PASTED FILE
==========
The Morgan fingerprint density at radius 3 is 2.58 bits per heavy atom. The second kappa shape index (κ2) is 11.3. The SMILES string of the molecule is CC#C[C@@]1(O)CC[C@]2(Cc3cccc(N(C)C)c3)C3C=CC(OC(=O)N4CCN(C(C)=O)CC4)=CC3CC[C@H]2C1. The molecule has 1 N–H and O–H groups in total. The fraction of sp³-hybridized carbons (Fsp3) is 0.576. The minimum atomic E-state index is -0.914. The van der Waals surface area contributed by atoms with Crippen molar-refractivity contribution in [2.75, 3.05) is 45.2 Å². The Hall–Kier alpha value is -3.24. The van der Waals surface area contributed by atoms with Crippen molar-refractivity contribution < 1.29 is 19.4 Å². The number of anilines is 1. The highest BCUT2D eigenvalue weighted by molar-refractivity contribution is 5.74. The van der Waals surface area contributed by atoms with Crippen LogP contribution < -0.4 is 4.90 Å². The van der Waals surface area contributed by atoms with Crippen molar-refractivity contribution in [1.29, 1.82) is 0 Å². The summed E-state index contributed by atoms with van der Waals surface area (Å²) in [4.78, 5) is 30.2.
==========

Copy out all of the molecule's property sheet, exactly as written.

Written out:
The Morgan fingerprint density at radius 3 is 2.58 bits per heavy atom. The second kappa shape index (κ2) is 11.3. The SMILES string of the molecule is CC#C[C@@]1(O)CC[C@]2(Cc3cccc(N(C)C)c3)C3C=CC(OC(=O)N4CCN(C(C)=O)CC4)=CC3CC[C@H]2C1. The molecule has 1 N–H and O–H groups in total. The fraction of sp³-hybridized carbons (Fsp3) is 0.576. The minimum atomic E-state index is -0.914. The van der Waals surface area contributed by atoms with Crippen molar-refractivity contribution in [2.75, 3.05) is 45.2 Å². The Hall–Kier alpha value is -3.24. The van der Waals surface area contributed by atoms with Crippen molar-refractivity contribution < 1.29 is 19.4 Å². The number of anilines is 1. The highest BCUT2D eigenvalue weighted by molar-refractivity contribution is 5.74. The van der Waals surface area contributed by atoms with Crippen LogP contribution < -0.4 is 4.90 Å². The van der Waals surface area contributed by atoms with Crippen molar-refractivity contribution in [1.29, 1.82) is 0 Å². The summed E-state index contributed by atoms with van der Waals surface area (Å²) in [4.78, 5) is 30.2.